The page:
Three Ways COVID has Changed How Consumers Exercise
Like schools and offices, gyms have also moved into homes. The APAC home gym equipment market is expected to reach close to $12 billion by 2025. Not immune to the digital transformation, the fitness industry was also hit hard by the pandemic. As the COVID-19 lockdown restrictions led to the closure of gyms and health clubs, consumers opted for workouts at home, which led the demand for fitness devices and a rise in digital alternatives.
New consumer values have also emerged from the pandemic: a renewed focus on holistic wellness, community, and inclusivity.
1. Holistic Wellness Became the Priority
51% of consumers indicate they are concerned about being less active or gaining weight during the pandemic. They are now integrating healthier habits into their daily routines.
On Pinterest, searches for health-and-wellness-related topics are on the rise, which include:
Stress relief activities (up 4.7x)
Productive morning routine (up 6x)
Exercise routine at home (up 12x)
Self care night routine (up 7x)
Gratitude journal prompts (up 8x)
Mindfulness activities for kids (up 3x)
Kids workout routine (+73%)
The Rise of the "Lunchtime Workout"
For the first time ever, 12 p.m. is the most popular time to work out during the week. Lunchtime workouts have seen a 67% increase in popularity. This shift can largely be attributed to a rise in remote work — and the ease of no-shower required virtual meetings. Even as people have returned to studios, the 12 p.m. weekday time slot for in-person classes is more popular now than it was before lockdowns.
Plant-Based Protein Products
This doesn’t just apply to fitness and exercise; other areas of health have also seen a dramatic rise in attention. 18% of U.S. consumers bought their first plant-based protein products during the pandemic. And almost all of them — 92% — say they will continue buying these products.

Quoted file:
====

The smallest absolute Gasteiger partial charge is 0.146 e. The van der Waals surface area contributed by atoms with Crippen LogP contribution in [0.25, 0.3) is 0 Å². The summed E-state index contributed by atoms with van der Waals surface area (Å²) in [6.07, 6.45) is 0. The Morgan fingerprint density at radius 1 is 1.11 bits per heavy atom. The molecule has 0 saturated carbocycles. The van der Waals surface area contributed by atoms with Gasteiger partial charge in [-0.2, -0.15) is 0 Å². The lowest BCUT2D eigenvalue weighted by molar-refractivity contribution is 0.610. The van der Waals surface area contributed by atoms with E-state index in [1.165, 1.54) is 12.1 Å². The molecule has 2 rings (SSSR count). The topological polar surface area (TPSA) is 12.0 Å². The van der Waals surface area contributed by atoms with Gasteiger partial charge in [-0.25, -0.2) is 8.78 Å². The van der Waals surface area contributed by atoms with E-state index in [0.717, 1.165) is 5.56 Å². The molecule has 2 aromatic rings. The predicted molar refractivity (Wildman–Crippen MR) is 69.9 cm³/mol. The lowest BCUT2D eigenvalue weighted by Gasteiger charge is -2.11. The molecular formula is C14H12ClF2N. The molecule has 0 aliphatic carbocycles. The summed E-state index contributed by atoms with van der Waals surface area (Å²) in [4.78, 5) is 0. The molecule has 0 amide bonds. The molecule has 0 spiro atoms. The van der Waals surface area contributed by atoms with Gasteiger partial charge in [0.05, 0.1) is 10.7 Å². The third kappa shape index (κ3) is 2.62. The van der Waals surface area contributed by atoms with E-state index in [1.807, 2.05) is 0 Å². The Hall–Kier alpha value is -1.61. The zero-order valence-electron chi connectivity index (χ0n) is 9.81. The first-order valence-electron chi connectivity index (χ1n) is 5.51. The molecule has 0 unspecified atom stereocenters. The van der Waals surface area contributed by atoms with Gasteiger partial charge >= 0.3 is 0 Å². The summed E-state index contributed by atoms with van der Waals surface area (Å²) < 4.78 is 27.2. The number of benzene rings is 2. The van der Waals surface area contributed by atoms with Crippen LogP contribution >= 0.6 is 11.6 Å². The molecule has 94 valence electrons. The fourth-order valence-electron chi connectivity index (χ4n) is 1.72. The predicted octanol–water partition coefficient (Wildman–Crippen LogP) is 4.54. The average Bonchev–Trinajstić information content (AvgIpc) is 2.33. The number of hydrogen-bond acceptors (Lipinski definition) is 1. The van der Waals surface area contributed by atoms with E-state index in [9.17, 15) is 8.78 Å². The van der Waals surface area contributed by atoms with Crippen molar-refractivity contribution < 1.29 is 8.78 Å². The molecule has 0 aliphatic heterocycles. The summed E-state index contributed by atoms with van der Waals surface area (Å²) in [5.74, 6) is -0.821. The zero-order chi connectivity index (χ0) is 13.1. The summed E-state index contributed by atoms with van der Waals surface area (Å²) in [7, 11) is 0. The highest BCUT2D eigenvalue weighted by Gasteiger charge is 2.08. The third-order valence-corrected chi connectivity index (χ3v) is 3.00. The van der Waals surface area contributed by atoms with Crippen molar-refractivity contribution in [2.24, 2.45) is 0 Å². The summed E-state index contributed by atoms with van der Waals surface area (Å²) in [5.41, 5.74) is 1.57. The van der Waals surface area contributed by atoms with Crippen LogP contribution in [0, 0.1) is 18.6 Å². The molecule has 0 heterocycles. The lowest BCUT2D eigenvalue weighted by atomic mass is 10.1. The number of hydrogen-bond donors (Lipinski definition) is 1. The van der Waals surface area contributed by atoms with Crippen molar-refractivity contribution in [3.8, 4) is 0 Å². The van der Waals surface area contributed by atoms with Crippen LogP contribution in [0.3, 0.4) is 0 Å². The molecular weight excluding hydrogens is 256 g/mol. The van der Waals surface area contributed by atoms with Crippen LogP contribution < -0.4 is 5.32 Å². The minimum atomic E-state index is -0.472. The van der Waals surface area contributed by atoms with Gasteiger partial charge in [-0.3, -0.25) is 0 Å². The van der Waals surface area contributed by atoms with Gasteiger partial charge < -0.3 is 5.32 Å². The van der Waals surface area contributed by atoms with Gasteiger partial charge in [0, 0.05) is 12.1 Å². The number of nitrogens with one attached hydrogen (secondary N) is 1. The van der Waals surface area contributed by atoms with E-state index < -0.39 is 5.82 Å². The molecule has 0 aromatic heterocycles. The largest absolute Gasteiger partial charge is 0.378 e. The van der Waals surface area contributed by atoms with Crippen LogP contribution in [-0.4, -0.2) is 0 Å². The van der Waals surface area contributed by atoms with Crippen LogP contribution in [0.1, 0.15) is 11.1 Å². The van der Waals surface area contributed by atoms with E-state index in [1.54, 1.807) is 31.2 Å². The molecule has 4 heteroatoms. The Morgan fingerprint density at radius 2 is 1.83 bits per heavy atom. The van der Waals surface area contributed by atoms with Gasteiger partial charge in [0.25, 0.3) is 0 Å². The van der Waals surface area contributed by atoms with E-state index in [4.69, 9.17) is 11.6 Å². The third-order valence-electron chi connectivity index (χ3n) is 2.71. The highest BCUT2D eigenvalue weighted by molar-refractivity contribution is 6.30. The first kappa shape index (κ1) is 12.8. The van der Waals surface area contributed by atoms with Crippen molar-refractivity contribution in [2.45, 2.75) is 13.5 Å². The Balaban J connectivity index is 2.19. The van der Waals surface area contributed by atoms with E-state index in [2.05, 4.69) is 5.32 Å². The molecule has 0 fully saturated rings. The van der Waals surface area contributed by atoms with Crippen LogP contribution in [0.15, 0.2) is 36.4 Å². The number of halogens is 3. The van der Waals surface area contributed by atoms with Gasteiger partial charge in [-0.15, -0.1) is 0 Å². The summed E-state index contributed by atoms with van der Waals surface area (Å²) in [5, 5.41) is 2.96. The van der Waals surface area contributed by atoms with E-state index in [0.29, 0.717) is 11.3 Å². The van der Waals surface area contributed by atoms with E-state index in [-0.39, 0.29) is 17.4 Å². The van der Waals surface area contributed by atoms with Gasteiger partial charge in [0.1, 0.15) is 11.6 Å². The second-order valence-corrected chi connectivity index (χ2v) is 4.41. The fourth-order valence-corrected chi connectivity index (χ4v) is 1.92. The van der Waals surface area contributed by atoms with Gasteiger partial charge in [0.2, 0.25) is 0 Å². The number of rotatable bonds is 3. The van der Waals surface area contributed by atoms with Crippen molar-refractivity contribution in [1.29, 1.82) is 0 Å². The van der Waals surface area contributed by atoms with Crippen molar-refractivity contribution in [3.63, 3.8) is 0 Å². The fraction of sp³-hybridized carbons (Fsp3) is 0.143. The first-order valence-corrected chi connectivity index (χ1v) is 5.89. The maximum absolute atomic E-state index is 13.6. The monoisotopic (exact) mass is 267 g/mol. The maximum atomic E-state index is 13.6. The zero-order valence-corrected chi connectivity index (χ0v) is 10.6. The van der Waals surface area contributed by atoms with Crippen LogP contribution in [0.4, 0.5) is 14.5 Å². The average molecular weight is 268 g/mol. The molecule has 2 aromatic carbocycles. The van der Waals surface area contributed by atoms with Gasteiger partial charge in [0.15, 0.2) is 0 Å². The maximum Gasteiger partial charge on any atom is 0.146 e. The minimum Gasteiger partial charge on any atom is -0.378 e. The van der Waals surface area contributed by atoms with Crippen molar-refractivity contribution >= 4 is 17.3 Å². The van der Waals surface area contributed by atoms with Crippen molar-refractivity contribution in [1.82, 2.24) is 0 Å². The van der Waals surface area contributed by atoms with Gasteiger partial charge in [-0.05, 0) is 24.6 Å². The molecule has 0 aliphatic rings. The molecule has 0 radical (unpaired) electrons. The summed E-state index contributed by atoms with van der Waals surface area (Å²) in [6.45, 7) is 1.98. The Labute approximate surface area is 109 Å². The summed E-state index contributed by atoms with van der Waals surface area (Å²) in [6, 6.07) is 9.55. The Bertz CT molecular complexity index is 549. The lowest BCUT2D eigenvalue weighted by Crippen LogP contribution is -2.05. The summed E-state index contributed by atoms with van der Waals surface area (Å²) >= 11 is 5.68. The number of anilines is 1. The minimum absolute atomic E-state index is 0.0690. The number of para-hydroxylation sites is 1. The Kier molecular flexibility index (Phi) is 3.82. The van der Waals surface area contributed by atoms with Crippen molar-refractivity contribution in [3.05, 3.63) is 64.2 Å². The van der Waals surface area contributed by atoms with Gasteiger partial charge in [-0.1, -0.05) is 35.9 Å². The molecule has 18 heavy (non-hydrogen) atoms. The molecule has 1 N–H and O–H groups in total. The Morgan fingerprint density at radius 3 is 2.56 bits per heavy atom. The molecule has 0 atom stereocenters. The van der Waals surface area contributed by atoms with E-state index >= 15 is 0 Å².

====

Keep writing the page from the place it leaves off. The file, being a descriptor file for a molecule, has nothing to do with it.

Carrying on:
2. Consumers Flocked to Digital Fitness Options
When the first lockdowns hit, it was almost impossible to get your hands on weights and bicycles. As consumers turned to their homes and outdoor spaces for their exercise, they also looked to their devices. Fitness apps, wearable devices, and digital machines grew the repertoire of at-home fitness options, which was evident by the success that the industry was having.
In the first quarter of 2020, sales for Peloton increased by 66% while subscribers to the Peloton app increased by 94%. Fitness app downloads increased by 47% year-over-year in the second quarter of 2020, reaching a total of 656 million health and fitness apps downloaded during the period. The top growing app was Strava, which Sensor Tower found had a "particularly sharp rise" with a record 3.4 million users in May, an uptick of 179.2% from January 2020.
Emarketer forecast the number of US smartphone users using health and fitness apps will increase by 27.2% this year, from 68.7 million in 2019 to 87.4 million. Although this figure may slightly decrease next year, the rapid adoption of telehealth services and health/fitness apps during the pandemic may leave a lasting impact—we anticipate the number of health and fitness app users will stay above 84 million through 2022.
Another benefit of the digital transformation in the fitness industry is the ability to still create a sense of community between class-goers. Digital workouts will remain popular because of their convenience, but that doesn’t mean in-person classes are obsolete - 92% of professionals hope to return to fitness studios and gyms in 2021, with 40% planning to return exclusively to in-studio workouts when they feel safe to do so. For now, digital classes serve as an alternative to in-person classes.
3. Athleisure Became an Everyday Uniform
Athleisure apparel (comfy at-home wear) was a top holiday gift item in December 2020, marking a pretty significant trend for 2021: people will still be at home looking to make the best of their at-home daily lives. The rise in the number of health conscious consumers is one of the key factors driving the growth of the global athleisure market. Coresight Research predicts athleisure items will continue to swipe closet share from traditional brands, growing around 6.5% annually through 2023.